Fitness trends love them or hate them, they're here to stay.
That's according to the American College of Sports Medicine's annual survey into this year's biggest fitness trends.
The ACSM asked over 4,000 exercise professionals which trends defined as developments changing 'the way that people are behaving', rather than just a passing fad are going to be infiltrating our workouts in 2018.
I've delved into five of the highest-ranking trends (and two extras that I am a personal ambassador of) to see what got them their top position and ask the question: how can you incorporate them into your workout sessions?
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A fitness favourite, HIIT - short bursts of intense activity, followed by periods of recovery - requires little time and minimal equipment. Because of this, the trend has been a regular in the ACSM rankings over the years, and continues to be growing in popularity in 2018.
ACSM survey, this top fitness trend comes with two warnings: don't practice HIIT over consecutive days, and make sure your body is prepared for the intense exercise. A lot of stress is placed on your body during HIIT, therefore, if you don't allow time to recover you can increase the risk of injury.
My advice would be to start off by increasing your aerobic training (doing some lower intensity training) gradually before diving into HIIT routines. Then, if you are training on consecutive days, alternate between intense training and lower intensity training.
Some people lead busy lives, and exercise isn't always a top priority. But this trend leaves little room for excuses, as it can be done anywhere that suits you, whenever you have time.
A strong contender for the biggest fitness trend of 2018, coming in at number four out of 40, body weight training can be done wherever and whenever you want.
Body weight training requires no equipment and is a great starter for getting into exercise. You can progress, and regress, easily when needed so your exercises match your fitness levels, and you have loads to pick from: lunges, squats, press-ups.
, reduce age-related muscle loss and improve insulin sensitivity, which can help lower the risk of diabetes.
The important thing to remember is, like any training method, your strength training must be performed at your ability. If you're a beginner, it is recommended you start with body weight exercises and learn the movement technique before you add resistance (weights).
One philosophy I stand by when coaching is to get the basics right before you progress.
Strength training provides the foundations for other training components to be developed and improves performance of activities you might do; I recently posted about how strength training enhances running performance.
Yoga is growing in popularity, and there's a good reason for it.
There is evidence to suggest that it can help people who experience high blood pressure, heart disease, lower back pain and depression as well as being a great way to socialise.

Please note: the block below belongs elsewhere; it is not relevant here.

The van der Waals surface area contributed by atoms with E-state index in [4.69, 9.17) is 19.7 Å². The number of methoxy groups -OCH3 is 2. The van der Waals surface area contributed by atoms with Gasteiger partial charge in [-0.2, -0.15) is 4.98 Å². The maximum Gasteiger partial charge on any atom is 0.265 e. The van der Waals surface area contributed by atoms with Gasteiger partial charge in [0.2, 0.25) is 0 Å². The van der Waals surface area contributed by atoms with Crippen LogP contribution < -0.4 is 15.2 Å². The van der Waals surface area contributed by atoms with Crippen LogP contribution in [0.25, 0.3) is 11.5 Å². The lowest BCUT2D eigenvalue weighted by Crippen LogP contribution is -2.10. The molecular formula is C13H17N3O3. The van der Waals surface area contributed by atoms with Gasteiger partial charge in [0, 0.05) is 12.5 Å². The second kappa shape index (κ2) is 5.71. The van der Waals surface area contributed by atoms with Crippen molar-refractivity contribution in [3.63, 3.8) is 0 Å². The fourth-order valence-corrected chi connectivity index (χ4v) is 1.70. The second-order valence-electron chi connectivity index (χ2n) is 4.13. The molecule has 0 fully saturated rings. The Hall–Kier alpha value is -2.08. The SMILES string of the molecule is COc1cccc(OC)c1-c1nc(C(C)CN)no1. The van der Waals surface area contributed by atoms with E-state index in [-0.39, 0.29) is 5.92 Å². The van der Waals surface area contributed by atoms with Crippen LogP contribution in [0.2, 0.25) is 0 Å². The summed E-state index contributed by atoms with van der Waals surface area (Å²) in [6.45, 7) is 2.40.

From my perspective, I love it because it teaches you to control your own body - something we tend to stop doing as we become adults. That's why I think it's great that we offer our staff weekly yoga sessions every Wednesday.
Sometimes it's hard to tell how hard you're really pushing yourself. But counting your steps, measuring your heart rate and number of calories burnt has got a lot easier in recent years through the help of wearable tech.
Your choice of activity tracker is now much broader than just GPS and exercise trackers - smart watches and even smart glasses have launched into the fitness market in recent years.
And more than just tracking your exercise levels, I think this trend is such a valuable addition to the world of health and fitness for so many other reasons.
Keeping an eye on your heart rate for any changes, reminding yourself to get some daily exercise and helping you to get exercise outside of a gym are all great benefits of new wearable tech.
Whilst these trends are already having a huge impact on the way we exercise, I think there are two others that will become more and more important over the next few years.
Two themes that you will see on my Instagram are lifestyle medicine and prehab. I'm a big advocate for using exercise as a tool to transform and take control of your life, and these trends do just that helping to prevent both injury and illness.
Preventative rehab 'prehab' is becoming a great way to take control of your own health.
foot and heel pain all common problems our doctors discuss daily with patients, and all that can be improved - and prevented - with better movement efficiency.
How do you move more efficiently? Warm-ups tailored to your exercise plan is a great way to slot prehab into your routine.
For example, if your focusing on your lower body, warm-up with some balance exercises, and for upper body workouts, practice some shoulder stability work before you get started. This reduces the risk of injury or strain whilst you exercise, limiting the risk of longer term pain.
I am a big advocate of exercising not just to get fit or lose weight, but to improve our overall health.
Diseases such as type 2 diabetes, high blood pressure and cardiovascular disease are some of the biggest killers in the UK and require a lot of resource from the NHS to treat patients.
What's important to note is that all these diseases can be linked in some way to how we live our lives how regularly we exercise, the type of food we eat, how much we sleep and our stress levels. Physical activity has been linked to reducing:
As you can see these are huge numbers, and reasons why a lot of doctors are stressing the importance of managing your lifestyle to optimise your health.
You can follow me on Instagram for more advice on getting healthier using exercise.